t seems a common story from bands around that time was that they would get popular, and then the lead singer would leave for any number of reasons to pursue a solo career. Sometimes that worked out for the lead singer, most times it didn’t. And sometimes the band carried on and did fine.

Some lead singers that left successful groups to have hit solo songs include Sting from The Police, Phil Collins and Peter Gabriel from Genesis, and Peter Cetera from Chicago.

Peter Cetera
I recently posted the question on Facebook about which groups had a lead singer leave, and still managed to get a hit with a different lead singer. I got all sorts of responses.

Probably the most well-known is Van Halen. With David Lee Roth, they had hits like “Jump” and “Panama.” With Sammy Hagar, their hits included “Why Can’t This Be Love?” and “Right Now.”

The group that led me down this train of thought was one as well. Survivor had a mega hit with “Eye of the Tiger” sung by Dave Bickler, yet after he left the band and was replaced by Jimi Jamison, other hits included “High On You,” “I Can’t Hold Back” and “The Search is Over.”

One of the most popular groups to have a revolving door of lead singers is Toto. Granted, some of these musicians have been with the group the whole time, but take a look of which of them sang on various hits: Bobby Kimball sang “Hold the Line.” David Paich sang “Africa.” Fergie Frederiksen sang with Paich on “Stranger in Town.” Steve Lukather sang “I’ll Be Over You.” Joseph Williams sang “Pamela.” They even had yet another lead singer in Jean-Michel Byron who sang on some new songs, though none of them were hits.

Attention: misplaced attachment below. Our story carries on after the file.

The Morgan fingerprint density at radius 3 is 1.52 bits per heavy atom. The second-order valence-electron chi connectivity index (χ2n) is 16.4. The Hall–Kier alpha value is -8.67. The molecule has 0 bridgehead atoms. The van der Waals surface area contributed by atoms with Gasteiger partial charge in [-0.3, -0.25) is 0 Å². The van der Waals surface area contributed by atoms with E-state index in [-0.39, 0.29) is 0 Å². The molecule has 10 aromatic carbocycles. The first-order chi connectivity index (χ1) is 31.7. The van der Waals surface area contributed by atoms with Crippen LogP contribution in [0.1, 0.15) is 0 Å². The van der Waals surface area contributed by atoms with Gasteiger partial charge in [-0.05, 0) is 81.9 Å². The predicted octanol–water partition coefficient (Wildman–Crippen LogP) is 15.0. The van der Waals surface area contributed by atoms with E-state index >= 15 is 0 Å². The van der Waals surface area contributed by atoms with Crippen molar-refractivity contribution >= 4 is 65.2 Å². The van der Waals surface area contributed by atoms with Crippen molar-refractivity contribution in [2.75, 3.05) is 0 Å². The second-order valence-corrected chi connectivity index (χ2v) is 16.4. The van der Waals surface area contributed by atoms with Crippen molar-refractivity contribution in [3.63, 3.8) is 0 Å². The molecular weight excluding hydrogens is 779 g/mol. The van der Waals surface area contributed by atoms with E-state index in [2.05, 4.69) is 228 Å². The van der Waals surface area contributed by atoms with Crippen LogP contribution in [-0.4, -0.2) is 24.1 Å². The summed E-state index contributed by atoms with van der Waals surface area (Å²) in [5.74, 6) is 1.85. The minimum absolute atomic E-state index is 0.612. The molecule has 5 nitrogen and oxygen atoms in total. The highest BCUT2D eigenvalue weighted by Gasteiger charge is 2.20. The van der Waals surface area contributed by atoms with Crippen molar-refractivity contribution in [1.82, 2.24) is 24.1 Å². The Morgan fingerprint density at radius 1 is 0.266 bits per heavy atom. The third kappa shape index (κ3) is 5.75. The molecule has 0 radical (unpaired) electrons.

So, is it the singer, or the song that makes the difference? John Wetton of Asia had a number of hits with the group, and while he put out many solo albums, none of those songs got heavy radio play.

Personally, I think successful groups are due to the collective members of the band—though the singer tends to get the most attention. A perfect example of this is the group Genesis.

Picture of Genesis back in the day
Phil Collins had huge hits both as a solo artist ("In the Air Tonight," "Sussudio,” and "Against All Odds") and also as the singer for Genesis (“Invisible Touch,” “Land of Confusion,” and “Misunderstanding”).

But Genesis as a group also had hits with different lead singers. Before Peter Gabriel left the group, he sang on the hit, “I Know What I Like (In Your Wardrobe)” before having solo hits like “Sledgehammer,” “Solsbury Hill,” “Shock the Monkey” and “In Your Eyes.”